The Slump in U.S. Stocks Is Accelerating. These Are the Culprits for the Big Selloff
One of the least celebrated aspects of bull markets is that they are like lush, overgrown forests. Every new record set by stock indexes is that much more foliage that’s ready to burn, should someone throw a match into the landscape.
Now that a decline in U.S. stocks, which began a week ago, is accelerating into a worrisome slump, market observers are wondering where the matchsticks came from. There are two likely culprits: One encouraged by President Trump—an escalating trade war with China—and one that Trump has loudly criticized—the Federal Reserve’s willingness to keep raising interest rates.
On Wednesday, the Dow Jones Industrial Average lost 831 points, or 3.2% of its value. The S&P 500 Index dropped 3.3%, while the tech-heavy Nasdaq Composite was hit hardest of all, falling 4.1%. Since the market’s close one week ago, the Dow is down 4.3%, the S&P is down 4.5% and the Nasdaq has fallen 7%.
That’s hardly the stuff of bear markets, which are usually declared once an asset loses 20% of its peak value. But it has left some investors on edge because U.S. stocks have enjoyed low volatility since March. And also because trade wars and higher interest rates are two threats to the stock market that can not only endure for years, but can escalate over time.
Now add in the fact that the bull market in U.S. stocks is well into its ninth year, the absence of major selloffs for the past several months, and the complacency that comes with week after week of record highs, and you have a market that is poised to stumble blindly into a tripwire. Whether the declines continue in coming days remains to be seen—and will largely be determined by what happens in the bond market and on trade fronts.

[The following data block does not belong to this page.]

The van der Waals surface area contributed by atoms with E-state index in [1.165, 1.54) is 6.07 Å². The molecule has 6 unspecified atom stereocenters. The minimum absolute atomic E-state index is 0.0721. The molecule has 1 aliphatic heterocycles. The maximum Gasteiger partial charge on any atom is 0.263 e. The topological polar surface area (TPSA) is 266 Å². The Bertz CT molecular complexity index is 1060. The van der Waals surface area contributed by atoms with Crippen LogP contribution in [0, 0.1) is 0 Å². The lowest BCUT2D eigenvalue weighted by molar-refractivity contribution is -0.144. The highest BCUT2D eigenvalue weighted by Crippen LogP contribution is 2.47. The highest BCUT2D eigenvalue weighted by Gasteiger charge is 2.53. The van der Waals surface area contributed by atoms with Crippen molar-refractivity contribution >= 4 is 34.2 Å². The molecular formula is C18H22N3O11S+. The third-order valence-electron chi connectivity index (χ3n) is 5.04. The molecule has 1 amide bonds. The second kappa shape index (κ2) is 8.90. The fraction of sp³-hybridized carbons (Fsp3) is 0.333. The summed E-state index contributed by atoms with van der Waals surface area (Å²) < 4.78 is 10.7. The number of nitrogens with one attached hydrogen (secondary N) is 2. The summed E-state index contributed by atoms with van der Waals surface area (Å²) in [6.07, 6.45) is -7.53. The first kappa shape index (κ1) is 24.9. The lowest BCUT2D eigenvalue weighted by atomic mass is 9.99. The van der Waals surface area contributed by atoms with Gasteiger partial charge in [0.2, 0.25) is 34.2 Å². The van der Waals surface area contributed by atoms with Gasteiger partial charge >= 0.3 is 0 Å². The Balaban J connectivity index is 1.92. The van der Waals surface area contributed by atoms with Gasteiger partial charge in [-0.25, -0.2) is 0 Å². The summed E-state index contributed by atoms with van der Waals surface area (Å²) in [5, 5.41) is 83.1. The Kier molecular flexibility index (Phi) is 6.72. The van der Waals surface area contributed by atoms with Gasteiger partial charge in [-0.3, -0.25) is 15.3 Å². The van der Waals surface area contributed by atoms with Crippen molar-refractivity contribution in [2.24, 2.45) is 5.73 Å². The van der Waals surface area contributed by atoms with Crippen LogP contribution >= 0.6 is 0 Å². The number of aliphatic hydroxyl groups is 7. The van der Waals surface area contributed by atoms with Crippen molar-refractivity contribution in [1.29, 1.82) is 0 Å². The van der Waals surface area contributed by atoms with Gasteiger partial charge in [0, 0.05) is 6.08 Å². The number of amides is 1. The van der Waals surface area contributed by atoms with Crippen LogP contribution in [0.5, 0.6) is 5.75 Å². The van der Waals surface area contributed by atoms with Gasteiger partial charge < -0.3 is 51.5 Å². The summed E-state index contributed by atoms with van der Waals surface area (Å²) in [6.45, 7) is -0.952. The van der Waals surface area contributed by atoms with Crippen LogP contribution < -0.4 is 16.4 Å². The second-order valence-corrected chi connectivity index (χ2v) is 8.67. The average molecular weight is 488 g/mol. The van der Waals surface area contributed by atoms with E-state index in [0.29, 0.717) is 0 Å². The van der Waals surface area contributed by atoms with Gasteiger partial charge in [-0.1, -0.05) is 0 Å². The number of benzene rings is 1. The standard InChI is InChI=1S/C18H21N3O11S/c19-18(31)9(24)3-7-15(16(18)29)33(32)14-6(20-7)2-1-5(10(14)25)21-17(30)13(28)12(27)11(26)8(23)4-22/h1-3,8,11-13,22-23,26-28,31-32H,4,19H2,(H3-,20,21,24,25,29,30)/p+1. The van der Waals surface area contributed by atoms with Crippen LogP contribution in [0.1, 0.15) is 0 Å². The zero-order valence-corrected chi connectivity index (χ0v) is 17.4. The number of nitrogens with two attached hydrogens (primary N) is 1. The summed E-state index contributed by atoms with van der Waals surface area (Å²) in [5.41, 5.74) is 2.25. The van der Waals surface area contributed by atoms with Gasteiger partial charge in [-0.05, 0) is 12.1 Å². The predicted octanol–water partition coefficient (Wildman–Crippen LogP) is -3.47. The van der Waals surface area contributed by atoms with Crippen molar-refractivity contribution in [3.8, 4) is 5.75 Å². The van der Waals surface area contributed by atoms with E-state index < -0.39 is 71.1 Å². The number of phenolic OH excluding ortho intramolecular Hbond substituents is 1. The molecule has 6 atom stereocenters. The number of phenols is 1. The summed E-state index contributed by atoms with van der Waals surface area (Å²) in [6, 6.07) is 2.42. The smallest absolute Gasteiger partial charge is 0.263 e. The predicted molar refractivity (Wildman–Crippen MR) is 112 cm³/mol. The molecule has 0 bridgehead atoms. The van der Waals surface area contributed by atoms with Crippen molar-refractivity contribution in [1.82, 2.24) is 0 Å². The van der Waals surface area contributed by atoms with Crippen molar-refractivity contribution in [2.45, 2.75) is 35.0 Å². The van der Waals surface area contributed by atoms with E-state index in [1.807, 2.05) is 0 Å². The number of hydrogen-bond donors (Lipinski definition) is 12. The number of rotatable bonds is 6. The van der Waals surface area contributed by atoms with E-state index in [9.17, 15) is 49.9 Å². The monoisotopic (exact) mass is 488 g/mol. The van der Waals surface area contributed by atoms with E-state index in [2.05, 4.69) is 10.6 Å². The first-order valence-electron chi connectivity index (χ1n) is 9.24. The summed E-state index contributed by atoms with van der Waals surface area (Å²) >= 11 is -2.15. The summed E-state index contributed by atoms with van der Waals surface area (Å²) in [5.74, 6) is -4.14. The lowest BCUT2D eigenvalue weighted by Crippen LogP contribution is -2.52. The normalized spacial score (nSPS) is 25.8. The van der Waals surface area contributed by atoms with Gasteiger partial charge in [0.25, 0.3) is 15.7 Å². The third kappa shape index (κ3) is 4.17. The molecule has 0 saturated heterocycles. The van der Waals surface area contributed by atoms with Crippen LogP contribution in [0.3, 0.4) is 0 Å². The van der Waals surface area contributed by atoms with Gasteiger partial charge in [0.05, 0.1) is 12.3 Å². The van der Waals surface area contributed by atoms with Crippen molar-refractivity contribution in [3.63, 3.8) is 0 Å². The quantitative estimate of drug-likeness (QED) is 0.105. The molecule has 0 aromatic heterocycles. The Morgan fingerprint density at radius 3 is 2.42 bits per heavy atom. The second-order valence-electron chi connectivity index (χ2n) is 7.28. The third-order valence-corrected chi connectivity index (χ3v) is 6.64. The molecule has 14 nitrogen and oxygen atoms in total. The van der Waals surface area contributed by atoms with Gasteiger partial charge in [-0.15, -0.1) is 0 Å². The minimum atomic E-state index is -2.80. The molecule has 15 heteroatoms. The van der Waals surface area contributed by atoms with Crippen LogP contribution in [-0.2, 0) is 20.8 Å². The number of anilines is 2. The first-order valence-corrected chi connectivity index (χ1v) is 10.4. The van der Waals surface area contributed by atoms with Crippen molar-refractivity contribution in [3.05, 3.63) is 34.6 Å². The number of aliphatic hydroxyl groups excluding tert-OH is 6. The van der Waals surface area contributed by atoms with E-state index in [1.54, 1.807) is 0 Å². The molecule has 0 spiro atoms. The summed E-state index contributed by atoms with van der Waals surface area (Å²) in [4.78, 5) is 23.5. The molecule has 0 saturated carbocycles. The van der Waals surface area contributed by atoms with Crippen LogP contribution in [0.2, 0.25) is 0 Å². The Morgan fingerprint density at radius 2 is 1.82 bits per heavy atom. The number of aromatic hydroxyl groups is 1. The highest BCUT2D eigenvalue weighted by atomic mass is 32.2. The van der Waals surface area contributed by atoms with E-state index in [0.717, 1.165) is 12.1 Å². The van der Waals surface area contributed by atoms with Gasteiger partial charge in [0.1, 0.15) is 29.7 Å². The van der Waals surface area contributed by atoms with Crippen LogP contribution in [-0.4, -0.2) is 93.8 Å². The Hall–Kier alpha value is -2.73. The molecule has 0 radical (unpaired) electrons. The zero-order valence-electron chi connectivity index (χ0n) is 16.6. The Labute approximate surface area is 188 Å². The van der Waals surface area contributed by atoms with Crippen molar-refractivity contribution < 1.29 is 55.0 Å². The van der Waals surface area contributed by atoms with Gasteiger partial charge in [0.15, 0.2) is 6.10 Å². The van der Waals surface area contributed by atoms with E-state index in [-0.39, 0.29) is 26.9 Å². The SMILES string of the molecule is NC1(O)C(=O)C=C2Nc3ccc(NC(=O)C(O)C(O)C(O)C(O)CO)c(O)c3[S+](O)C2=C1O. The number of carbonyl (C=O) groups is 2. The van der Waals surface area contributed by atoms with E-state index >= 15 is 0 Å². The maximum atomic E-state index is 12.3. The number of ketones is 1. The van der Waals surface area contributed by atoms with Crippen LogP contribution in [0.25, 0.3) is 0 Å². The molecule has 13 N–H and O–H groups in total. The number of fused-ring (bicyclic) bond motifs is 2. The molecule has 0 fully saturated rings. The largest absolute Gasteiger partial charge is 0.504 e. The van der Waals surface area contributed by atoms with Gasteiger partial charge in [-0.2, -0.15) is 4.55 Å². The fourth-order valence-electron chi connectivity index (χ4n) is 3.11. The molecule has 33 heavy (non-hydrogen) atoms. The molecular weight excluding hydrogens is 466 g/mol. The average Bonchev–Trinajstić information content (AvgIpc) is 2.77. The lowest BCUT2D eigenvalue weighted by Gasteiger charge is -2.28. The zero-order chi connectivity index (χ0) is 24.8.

The Fed has been raising interest rates to guard against the risk of inflation, should wages and prices rise further. One important gauge of inflation, the consumer price index, will be reported Thursday. The CPI rose a non-threatening 0.2% in August, but a higher number in September could leave bond investors preparing for more rate hikes from the Fed.
Meanwhile, the trade war shows little sign of being resolved any time soon. In fact, it looks to be broadening into a currency dispute as well, with some market observers noting that the Chinese renminbi has risen 10% recently, just enough to offset the 10% tariffs that the Trump administration imposed on many Chinese imports. To some in the White House, that reportedly smacks of manipulation.
Treasury Secretary Steven Mnuchin hasn’t labeled China a currency manipulator, but he did call Wednesday for currency policies to be part of upcoming trade talks with China. “As we look at trade issues there is no question that we want to make sure China is not doing competitive devaluations,” Mnuchin told the Financial Times. “The renminbi has depreciated significantly during the year.… We are going to absolutely want to make sure that as part of any trade understanding we come to that currency has to be part of that.”